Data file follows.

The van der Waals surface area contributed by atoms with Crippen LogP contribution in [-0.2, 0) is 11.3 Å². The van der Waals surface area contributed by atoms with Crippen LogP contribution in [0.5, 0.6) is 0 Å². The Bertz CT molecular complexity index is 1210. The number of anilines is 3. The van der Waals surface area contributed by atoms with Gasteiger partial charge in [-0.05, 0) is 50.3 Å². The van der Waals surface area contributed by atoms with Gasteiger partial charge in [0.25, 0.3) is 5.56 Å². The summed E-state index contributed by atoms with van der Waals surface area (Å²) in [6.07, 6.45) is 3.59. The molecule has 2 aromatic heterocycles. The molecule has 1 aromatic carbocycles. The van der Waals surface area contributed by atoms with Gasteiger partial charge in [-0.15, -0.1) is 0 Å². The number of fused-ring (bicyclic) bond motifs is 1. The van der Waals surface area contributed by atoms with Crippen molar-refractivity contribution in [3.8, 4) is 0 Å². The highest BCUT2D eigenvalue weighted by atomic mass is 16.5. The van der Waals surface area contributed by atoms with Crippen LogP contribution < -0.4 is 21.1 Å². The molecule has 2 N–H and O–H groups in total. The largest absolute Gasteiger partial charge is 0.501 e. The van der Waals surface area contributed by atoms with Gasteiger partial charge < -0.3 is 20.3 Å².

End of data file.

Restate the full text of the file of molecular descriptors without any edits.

The van der Waals surface area contributed by atoms with Crippen LogP contribution in [-0.2, 0) is 11.3 Å². The van der Waals surface area contributed by atoms with Crippen LogP contribution in [0.5, 0.6) is 0 Å². The Bertz CT molecular complexity index is 1210. The number of anilines is 3. The van der Waals surface area contributed by atoms with Gasteiger partial charge in [-0.05, 0) is 50.3 Å². The van der Waals surface area contributed by atoms with Gasteiger partial charge in [0.25, 0.3) is 5.56 Å². The summed E-state index contributed by atoms with van der Waals surface area (Å²) in [6.07, 6.45) is 3.59. The molecule has 2 aromatic heterocycles. The molecule has 1 aromatic carbocycles. The van der Waals surface area contributed by atoms with Gasteiger partial charge in [-0.15, -0.1) is 0 Å². The number of fused-ring (bicyclic) bond motifs is 1. The van der Waals surface area contributed by atoms with Crippen molar-refractivity contribution in [3.8, 4) is 0 Å². The highest BCUT2D eigenvalue weighted by atomic mass is 16.5. The van der Waals surface area contributed by atoms with Crippen LogP contribution < -0.4 is 21.1 Å². The molecule has 2 N–H and O–H groups in total. The largest absolute Gasteiger partial charge is 0.501 e. The van der Waals surface area contributed by atoms with Gasteiger partial charge < -0.3 is 20.3 Å².